• 55. Pricing the Data• Tim Lincecum’s ERA drops from 7.82 in August 2010 to 1.94 in September 2010 – Picks up 5 post-season wins in October, Giants win first World Series since 1954 – Lincecum signs a new two-year deal after the 2011 season worth $40.5m• What’s this Data worth to the Giants? To Lincecum?• How much did we get paid for it? 67Proprietary and Confidential
  • 56. A few Takeaway Lessons• Proprietary Data is valuable and often enables a barrier to entry for competitors• Much of the value often goes to the “last mile” in the value chain…so do more than just collect it• Even if you are not able to charge what the data is worth…if you create value for your customers they will keep coming back for more 68Proprietary and Confidential
  • 57. Product Development and Management Association
  • 58. Market Making with Data PDMA Event: Monetizing Big Data March 2013 Brandon Cox Copyright © 2013 Cox IndustriesTM LLC - Confidential and proprietary.Copyright © 2012 Nielsen. Confidential and proprietary.
  • 59. Introduction – Brandon Cox (2013) (2012) (2004) (1999) (1997) Copyright © 2013 Cox IndustriesTM LLC - Confidential and proprietary. 71
  • 60. Big data and big computing have big roots in Chicago Arthur C. Nielsen founds 1923 A.C. Nielsen in Lake View A.C. Nielsen creates a syndicated 1932 retail index and invents the concept of “Market Share” 2101 W. Howard Street, Chicago A.C. Nielsen invests $150,000 1948 in the building of the first non- government UNIVAC Copyright © 2013 Cox IndustriesTM LLC - Confidential and proprietary. 72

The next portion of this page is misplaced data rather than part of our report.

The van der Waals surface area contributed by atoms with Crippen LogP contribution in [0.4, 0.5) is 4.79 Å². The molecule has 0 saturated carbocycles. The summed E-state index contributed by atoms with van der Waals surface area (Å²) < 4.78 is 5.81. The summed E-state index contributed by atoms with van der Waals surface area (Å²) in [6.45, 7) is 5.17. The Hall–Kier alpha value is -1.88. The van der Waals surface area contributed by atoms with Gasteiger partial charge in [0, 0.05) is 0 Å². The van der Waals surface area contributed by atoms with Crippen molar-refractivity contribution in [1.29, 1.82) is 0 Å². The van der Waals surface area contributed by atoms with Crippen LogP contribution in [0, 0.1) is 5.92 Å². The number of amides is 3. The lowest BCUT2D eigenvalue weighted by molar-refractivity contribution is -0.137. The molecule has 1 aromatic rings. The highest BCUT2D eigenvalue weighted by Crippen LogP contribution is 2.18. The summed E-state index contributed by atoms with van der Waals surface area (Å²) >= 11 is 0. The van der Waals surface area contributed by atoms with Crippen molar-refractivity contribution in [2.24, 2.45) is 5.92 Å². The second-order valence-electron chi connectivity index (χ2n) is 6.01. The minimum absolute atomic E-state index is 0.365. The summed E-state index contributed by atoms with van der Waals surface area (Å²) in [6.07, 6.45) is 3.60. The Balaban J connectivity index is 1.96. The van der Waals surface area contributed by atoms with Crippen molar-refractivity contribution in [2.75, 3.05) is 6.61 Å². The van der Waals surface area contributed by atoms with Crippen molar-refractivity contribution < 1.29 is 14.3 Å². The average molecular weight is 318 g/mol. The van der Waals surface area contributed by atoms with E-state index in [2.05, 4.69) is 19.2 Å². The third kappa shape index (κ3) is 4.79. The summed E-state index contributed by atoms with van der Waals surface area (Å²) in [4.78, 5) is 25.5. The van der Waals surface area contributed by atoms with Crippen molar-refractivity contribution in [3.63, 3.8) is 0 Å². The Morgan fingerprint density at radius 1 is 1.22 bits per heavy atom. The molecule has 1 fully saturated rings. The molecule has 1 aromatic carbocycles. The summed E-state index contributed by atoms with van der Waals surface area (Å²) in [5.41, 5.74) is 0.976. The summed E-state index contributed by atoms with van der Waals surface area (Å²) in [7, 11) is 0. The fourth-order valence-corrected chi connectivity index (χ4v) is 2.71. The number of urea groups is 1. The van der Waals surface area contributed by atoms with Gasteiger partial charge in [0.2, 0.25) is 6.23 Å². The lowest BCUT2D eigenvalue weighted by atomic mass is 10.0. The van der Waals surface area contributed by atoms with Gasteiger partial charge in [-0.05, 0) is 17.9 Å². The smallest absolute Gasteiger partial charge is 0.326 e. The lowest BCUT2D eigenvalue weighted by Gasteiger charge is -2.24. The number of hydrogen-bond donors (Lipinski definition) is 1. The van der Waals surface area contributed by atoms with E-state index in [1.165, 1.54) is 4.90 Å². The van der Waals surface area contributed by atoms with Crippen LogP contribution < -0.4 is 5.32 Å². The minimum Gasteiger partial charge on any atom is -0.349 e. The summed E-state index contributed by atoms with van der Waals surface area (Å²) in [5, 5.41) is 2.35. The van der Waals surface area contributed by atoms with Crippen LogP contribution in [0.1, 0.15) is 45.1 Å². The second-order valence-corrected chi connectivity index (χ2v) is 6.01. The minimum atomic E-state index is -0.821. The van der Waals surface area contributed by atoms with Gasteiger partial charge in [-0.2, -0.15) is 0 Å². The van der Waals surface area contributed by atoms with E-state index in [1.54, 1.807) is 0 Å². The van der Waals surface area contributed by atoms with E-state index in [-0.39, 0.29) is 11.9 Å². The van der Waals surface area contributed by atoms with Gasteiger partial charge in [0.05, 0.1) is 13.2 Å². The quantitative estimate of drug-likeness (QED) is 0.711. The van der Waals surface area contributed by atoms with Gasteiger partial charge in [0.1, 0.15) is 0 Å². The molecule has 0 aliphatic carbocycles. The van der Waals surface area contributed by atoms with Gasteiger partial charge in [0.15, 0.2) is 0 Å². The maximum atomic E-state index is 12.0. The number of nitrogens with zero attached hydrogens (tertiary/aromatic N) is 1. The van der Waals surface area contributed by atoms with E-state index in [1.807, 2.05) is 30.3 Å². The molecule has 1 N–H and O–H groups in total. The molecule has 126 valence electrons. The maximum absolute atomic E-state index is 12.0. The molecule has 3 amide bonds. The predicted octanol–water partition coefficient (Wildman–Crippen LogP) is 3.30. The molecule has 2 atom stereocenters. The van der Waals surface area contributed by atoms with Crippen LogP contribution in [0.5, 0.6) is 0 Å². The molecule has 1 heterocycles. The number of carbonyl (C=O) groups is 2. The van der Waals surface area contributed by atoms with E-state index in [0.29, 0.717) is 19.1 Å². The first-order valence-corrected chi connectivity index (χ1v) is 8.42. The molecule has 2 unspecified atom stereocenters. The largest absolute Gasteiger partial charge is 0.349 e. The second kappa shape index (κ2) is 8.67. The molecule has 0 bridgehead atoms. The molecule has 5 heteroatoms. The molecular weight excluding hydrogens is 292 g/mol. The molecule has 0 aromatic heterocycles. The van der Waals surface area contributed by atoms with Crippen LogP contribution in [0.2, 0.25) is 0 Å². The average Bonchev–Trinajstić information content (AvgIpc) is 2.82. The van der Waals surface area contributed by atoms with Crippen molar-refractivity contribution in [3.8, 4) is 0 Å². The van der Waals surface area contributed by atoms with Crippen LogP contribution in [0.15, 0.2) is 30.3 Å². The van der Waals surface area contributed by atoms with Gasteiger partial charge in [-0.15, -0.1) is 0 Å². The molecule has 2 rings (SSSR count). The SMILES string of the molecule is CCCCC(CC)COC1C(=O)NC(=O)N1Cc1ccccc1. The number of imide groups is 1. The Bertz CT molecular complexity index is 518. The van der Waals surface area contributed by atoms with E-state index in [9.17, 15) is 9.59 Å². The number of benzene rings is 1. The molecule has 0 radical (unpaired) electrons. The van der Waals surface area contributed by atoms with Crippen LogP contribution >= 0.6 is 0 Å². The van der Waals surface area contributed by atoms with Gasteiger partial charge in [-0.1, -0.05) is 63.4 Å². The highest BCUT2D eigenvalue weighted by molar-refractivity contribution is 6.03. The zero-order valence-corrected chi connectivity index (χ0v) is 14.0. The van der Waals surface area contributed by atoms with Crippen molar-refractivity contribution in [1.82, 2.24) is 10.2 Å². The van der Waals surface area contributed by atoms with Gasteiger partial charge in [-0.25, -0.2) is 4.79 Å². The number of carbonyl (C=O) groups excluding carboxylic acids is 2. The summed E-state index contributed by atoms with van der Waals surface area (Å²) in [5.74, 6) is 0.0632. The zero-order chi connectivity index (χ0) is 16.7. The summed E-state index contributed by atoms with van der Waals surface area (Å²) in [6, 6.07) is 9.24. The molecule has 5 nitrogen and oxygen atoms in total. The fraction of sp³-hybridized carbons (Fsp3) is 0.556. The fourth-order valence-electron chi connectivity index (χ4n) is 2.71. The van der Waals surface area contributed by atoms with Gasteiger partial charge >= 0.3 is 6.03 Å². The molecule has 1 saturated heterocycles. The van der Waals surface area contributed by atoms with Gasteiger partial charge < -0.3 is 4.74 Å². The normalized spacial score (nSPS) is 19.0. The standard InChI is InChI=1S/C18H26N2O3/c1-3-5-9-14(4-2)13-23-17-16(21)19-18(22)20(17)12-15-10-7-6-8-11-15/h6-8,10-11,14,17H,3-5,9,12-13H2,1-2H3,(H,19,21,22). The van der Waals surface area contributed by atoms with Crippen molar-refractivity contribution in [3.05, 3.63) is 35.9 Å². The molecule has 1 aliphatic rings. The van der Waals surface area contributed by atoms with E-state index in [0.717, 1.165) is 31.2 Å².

• 61. Commercialization demands understanding your clients Key Questions • Who buys from my target client? • Who, in addition to the buyer, does my Market client need to influence or incentivize? Who Ecosystem • Who does my client compete with for share (wallet or mind)? • Who uses the data for decisions? • What decisions do my clients want to Selling activate in the market? What Conversation • What content or analysis is required? • What is the importance of common language among stakeholders? • Which competing data sets could satisfy Which Alternatives the need also? • Which aspects of need do I meet? Copyright © 2013 Cox IndustriesTM LLC - Confidential and proprietary. 73
  • 62. The Who: clients’ market ecosystem is at the core of value Product Flow Data UsersSelected Suppliers Selected Retailers • Who buys from my client? • Who, in addition to the buyer, does my client need to influence or incentivize? Consumers • Who does my client compete with for share (wallet or mind)? • Who uses data for decisions? • Why is this different/so what? Who do your target clients care about? Copyright © 2013 Cox IndustriesTM LLC - Confidential and proprietary. 74